Pittsburg State University’s Axe Library is the new host of artwork from Environmental Graphiti, a nonprofit inspired by the science of climate change.
Titled “Vector-borne diseases,” the 30-inch-by-40-inch digital piece on metal emphasizes the proliferation of diseases spread by insects such as fleas, ticks and mosquitoes and that are influenced by climate change.
Environmental Graphiti said that certain diseases are particularly sensitive to climactic conditions, such as dengue fever, which has shown a 30-fold increase over the past 50 years, as well as the virus behind the latest epidemic, Zika.
Tonya Pentola, supervisor of campus recycling operations, said she views the piece less through the lens of climate change and more through a perspective of global health. She suffers from Lyme disease, a diagnosis she received only a few years ago despite having experienced symptoms of the illness since childhood.
“It’s different for every person that has it, depending on your genetic makeup and certain circumstances, but with mine, I have whole-body pain to some degree,” she told the Globe. “I have severe fatigue that limits what I can and can’t do. After it goes untreated for so long, it can attack your organs and it crosses into the neurological (system).”
When Pentola looks at the mosquito in “Vector-borne diseases,” she thinks of how climate change impacts the insects that carry illnesses, such as the ticks that spread Lyme disease.
“Climate change affects the vectors — it affects how ticks migrate and everything about their habits,” she said. “When the winter is warm and we don’t have the cold to keep the tick (population) down, they’re much thicker. And the predators like possums and chickens that eat ticks, the climate gauges what their patterns are.”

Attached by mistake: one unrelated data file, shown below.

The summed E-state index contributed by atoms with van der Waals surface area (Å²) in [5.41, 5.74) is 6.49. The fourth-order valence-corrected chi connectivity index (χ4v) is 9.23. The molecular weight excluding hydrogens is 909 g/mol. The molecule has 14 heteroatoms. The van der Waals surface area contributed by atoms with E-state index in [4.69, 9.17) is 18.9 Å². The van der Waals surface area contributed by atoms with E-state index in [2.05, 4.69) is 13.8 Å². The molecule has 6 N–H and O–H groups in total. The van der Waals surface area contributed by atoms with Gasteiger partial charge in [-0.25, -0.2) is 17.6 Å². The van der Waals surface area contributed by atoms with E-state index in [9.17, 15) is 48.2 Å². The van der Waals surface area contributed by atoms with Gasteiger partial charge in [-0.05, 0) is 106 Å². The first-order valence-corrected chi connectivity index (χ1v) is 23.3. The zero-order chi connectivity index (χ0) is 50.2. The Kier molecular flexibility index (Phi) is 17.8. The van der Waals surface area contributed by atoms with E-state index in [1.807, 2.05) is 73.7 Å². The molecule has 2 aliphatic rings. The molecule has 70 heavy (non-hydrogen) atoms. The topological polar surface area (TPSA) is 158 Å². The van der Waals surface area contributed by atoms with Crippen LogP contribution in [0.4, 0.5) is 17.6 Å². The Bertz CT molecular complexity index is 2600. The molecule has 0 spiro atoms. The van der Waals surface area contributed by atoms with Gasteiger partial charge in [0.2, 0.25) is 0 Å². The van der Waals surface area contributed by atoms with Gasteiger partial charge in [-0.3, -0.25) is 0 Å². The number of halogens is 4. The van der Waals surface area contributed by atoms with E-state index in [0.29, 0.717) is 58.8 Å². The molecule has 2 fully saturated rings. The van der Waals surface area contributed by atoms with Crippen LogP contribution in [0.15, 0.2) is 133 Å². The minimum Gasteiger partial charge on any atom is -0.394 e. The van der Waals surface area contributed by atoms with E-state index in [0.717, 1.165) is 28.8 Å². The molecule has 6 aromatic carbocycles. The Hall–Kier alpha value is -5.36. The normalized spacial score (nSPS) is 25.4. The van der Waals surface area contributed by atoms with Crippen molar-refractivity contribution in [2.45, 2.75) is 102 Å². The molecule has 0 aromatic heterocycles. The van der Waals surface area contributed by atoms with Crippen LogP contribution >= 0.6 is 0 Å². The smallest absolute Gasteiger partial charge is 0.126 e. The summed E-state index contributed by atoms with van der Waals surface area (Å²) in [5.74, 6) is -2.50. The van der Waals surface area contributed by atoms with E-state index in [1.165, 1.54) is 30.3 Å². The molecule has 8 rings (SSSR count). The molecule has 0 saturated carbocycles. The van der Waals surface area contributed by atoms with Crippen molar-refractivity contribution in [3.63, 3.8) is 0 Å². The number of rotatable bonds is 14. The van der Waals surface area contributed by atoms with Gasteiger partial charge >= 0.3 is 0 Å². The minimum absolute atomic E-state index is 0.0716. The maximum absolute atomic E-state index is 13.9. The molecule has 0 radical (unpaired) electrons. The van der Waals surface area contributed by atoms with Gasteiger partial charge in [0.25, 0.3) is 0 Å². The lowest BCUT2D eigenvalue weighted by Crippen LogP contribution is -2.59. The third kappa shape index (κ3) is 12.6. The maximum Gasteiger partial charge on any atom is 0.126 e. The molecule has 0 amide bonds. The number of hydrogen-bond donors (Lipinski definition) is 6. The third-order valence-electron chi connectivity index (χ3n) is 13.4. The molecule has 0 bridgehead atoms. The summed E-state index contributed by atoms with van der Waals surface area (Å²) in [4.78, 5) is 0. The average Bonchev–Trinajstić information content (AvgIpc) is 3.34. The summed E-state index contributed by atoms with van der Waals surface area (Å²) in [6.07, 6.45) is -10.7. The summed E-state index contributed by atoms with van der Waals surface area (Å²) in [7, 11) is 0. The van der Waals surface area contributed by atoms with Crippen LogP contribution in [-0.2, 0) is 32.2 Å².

The Environmental Graphiti collection, titled “The Art of Climate Change” and conceived by artist Alisa Singer in 2014, consists of approximately 60 digital paintings and two short videos. Individual pieces are available for exhibition, rental or sale to galleries, museums and the general public, with proceeds used to help fund the group’s efforts to enhance public awareness of the science of climate change.
“Vector-borne diseases” is part of a gallery that focuses on the various risks to life on the planet arising from climate change. Other works of art from the series focus on the science behind climate change, how climate change impacts the world and what can be done to address climate change.
“When I saw the vector-borne piece, I was just drawn to it,” Alicia Mason, associate professor and program coordinator for PSU’s sustainability, society and resource management degree program, said in a statement. “To me, this piece symbolizes the delicate balance between human health and the quality of our natural environment. To others, it will mean something else, which is the beauty of the art.”
Brian Peery, co-chair of PSU’s sustainability committee, hopes that the artwork will one day hang in a PSU Center for Sustainability. The university’s foundation is currently accepting public and private donations for the creation of such a building.
“Eventually, we would like to secure additional pieces of the collection that reflect the localized challenges we are facing in this area such as drought, water and waste management,” he said.